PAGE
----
Hence "a Freemason's
livery" is a term of honor, not one of belittlement.
The emphasis on
"clothing" for Masons-which varies in different countries and
times-according to the noted authority H. L. Haywood springs from the days of
the operative Masons, the cathedral builders. To them the twin questions of
clothing and of wages were of vital importance. Indeed, the "Master's
Wages" of modern Masonry seems an echo of days when builders were badly
underpaid, so much so that they could not afford decent clothing.
Today workmen would form a
union, strike and get what they wanted. In the early centuries of cathedral
building such remedies were not known. The authorities had a much better plan.
If a workman
could not afford good clothes for his family, they tried to make him satisfied
by forbidding him to buy them or his family to wear them! Clothing for wives,
sons, daughters was a matter of legal enactment to keep workmen and their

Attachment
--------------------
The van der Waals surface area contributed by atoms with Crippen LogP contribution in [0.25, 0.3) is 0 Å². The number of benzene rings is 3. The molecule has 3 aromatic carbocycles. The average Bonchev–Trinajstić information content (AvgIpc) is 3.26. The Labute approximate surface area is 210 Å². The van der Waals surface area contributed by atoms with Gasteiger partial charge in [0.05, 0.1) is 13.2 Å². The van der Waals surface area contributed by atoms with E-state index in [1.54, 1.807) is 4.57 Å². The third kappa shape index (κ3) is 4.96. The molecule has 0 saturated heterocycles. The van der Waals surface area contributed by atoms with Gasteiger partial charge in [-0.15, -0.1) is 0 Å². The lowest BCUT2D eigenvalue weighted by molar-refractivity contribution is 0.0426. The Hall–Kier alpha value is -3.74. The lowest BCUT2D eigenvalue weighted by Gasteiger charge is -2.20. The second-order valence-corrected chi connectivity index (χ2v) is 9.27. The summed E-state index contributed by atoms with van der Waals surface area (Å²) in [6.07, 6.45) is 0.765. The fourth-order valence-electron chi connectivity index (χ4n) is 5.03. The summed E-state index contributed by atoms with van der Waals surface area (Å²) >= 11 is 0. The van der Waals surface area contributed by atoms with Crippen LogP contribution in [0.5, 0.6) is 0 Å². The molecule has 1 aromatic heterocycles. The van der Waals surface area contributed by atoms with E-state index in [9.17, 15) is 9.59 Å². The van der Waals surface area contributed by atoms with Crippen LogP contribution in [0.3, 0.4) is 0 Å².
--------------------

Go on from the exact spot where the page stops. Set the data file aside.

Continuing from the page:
families from dressing "like their betters", and to make sure that
the workmen and their people wore the proper livery of their craft. In the
time of Edward the Third, the law specified that "people of handicraft
and yeomen" could not wear cloth costumes higher than forty shillings,
and furs, except the very cheapest, were forbidden the women.
Here Haywood finds a reason why
gloves were early so important in Masonry---the gloves worn in lodge meant
that here at least the lowest was the equal of "his betters".
Some Grand Lodges today
prescribe Masonic clothing in great detail; others content themselves with
specifications as to the size and permissible decorations of the apron; still
others have no, or little, regulation.
Massachusetts is typical of
those Grand Lodges which go into detail as to clothing. In addition to
prescribed shapes, sizes and forms for jewels and other insignia, the Grand
"The Collars of the Grand